Bust a Move 20 Years Later: Young MC Reflects on the Hit That Changed Hip-Hop - Rolling Stone
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Bust a Move 20 Years Later: Young MC Reflects on the Hit That Changed Hip-Hop

Rapper on crossover backlash and finding out a Bush crony had karaoked his tune

Twenty summers ago, Young MC’s “Bust A Move” was inescapable, a G-rated funk-bomb integral to hip-hop’s eventual mainstream acceptance. Fueled by a sample-heavy production, Flea’s popping bassline, and infectious rhymes written in a University of Southern California dorm by economics major Marvin Young, “Bust A Move” helped usher in the era of pop-rap — songs squeaky clean enough for the whole family and infectious enough to bombard Billboard. Hot on the heels of Tone Loc’s “Wild Thing” (a song which Young also wrote), “Bust A Move” broke down barriers on radio and MTV playlists, while its corresponding album, Stone Cold Rhymin’ was a rap record that many adults still remember as the first their parents let them play. “People looked at rap and hard rock as the type of music that you slam your door after you argue with your parents, and bang your head in defiance,” says Young. “My record wasn’t necessarily rebellious, but it was clever enough to grab in a decent segment of people that didn’t listen to rap music.”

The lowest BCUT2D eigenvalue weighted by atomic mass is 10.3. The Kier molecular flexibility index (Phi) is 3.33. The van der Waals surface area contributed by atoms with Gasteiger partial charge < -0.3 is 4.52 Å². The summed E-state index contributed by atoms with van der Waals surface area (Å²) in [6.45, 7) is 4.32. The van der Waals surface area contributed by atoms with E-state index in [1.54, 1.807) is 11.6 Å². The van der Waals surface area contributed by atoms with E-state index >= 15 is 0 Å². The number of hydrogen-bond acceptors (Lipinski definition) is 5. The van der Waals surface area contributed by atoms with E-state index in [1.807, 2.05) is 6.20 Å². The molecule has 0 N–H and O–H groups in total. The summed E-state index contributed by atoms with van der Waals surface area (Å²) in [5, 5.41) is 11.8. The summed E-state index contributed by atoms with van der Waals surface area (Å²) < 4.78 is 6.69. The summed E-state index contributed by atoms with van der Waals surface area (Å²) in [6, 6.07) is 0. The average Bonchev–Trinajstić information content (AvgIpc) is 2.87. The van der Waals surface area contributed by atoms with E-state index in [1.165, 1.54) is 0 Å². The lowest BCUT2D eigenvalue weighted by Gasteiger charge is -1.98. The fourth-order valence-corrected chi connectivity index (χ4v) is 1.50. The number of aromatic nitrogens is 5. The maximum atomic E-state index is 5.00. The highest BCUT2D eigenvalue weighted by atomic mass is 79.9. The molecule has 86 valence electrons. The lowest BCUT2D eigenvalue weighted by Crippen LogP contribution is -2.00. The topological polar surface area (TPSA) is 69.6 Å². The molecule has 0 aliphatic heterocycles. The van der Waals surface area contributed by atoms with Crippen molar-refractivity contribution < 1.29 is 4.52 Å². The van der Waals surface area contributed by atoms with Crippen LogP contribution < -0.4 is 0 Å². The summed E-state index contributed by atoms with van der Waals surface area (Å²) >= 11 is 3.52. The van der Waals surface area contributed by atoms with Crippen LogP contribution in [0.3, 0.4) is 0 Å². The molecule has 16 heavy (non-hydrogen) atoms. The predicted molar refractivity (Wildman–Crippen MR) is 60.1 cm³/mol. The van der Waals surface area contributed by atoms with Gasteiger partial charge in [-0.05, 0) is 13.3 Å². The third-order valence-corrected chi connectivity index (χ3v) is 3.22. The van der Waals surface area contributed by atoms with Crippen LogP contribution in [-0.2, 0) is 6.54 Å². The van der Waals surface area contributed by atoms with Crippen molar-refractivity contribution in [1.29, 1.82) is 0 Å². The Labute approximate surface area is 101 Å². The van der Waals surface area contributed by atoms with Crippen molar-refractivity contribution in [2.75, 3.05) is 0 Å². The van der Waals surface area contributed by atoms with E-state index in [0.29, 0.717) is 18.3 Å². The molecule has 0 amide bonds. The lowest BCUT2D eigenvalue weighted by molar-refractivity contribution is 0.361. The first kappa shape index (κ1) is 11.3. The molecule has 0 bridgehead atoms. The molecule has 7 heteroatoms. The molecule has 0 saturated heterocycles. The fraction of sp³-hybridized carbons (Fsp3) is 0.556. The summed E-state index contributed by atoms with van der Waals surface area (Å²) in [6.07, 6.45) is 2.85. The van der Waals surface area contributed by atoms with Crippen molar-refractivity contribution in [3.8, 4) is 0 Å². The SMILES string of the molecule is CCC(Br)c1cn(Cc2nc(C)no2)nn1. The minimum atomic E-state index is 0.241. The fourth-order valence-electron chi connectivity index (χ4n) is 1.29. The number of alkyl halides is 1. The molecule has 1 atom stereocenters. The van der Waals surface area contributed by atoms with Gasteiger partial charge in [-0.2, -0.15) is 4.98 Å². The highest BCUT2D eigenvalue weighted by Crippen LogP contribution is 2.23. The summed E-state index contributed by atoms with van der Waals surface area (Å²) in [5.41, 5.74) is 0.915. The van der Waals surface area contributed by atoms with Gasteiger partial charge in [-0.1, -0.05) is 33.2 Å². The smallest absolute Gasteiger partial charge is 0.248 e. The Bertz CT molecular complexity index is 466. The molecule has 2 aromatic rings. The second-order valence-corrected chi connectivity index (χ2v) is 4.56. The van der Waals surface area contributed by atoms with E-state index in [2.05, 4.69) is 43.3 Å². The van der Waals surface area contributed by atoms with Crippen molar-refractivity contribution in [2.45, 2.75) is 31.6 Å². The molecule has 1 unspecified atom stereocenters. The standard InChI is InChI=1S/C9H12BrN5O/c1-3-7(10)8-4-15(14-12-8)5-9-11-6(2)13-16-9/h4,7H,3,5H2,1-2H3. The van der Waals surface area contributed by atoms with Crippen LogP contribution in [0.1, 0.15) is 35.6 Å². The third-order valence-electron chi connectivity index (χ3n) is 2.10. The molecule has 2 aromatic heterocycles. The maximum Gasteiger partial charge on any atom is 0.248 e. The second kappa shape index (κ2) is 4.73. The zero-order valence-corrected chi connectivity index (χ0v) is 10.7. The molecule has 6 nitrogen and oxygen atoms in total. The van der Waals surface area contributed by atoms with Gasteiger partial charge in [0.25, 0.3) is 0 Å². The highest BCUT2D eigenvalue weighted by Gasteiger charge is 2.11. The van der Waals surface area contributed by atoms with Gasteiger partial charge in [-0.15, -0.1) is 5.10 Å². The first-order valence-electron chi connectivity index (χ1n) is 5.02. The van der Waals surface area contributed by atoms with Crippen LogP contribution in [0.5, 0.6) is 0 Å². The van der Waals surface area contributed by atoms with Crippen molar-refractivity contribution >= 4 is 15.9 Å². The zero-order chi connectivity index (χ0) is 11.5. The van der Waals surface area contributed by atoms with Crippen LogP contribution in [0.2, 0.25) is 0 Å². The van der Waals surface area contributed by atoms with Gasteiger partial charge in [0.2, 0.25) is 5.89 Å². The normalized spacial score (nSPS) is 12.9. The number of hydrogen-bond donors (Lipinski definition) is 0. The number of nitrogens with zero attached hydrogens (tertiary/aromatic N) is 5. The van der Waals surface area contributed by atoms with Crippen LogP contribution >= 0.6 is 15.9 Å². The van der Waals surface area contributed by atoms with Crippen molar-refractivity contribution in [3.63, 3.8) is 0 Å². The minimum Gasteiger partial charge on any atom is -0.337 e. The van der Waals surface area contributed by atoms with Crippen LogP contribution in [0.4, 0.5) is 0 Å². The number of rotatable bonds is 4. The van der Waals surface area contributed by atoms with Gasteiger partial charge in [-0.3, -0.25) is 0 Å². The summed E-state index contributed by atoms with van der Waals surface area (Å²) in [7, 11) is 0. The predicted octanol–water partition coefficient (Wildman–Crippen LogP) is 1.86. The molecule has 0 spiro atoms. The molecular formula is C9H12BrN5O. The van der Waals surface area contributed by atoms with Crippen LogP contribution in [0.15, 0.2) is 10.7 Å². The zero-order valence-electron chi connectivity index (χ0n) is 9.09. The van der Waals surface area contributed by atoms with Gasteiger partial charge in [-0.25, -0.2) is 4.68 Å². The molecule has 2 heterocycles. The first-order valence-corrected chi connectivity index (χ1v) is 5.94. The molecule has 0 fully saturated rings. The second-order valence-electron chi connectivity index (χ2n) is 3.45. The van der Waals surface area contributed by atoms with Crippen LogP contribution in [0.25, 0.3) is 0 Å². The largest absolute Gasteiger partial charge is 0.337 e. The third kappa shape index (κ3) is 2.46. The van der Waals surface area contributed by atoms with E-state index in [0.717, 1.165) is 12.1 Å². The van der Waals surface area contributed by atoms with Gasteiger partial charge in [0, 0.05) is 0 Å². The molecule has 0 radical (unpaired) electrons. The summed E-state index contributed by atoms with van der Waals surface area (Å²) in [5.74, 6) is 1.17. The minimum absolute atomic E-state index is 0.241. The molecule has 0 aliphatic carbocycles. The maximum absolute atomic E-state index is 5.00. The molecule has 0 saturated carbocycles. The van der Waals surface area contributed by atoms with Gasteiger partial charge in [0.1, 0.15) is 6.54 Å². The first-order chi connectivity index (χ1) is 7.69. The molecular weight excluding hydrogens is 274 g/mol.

After a flop follow-up (1991’s Brainstorm) and the mainstream embrace of gangsta rap in the early ’90s, “crossing over” became a dirty word and Young MC never rocked the charts again — even cheekily calling his 1997 album Return Of The 1 Hit Wonder. But “Bust A Move” lives on in countless movies, TV shows and commercials. (Young’s favorite? William Shatner’s version in the Priceline spot.) Last week, Stone Cold Rhymin’ was re-released for its 20th anniversary, complete with bonus remixes from modern dance-floor wreckers like Diplo, Aaron LaCrate, and members of Le Tigre. Still performing, still releasing records, and still having what he says is “a good reputation in whatever’s left of the industry,” the 41-year-old Young reflects with Rolling Stone on the impact of “Bust A Move.” “It’s kind of a mind-trip to fulfill a lot of your dreams at 23,” says Young, “but it’s a good thing in terms of putting it in perspective.”

How did you stay so clean in the era of Public Enemy and N.W.A?
Well, I was going back to a college dorm every night when I was making that record. I wasn’t even living in a neighborhood like I grew up in. I didn’t really feel like I needed to live up to anything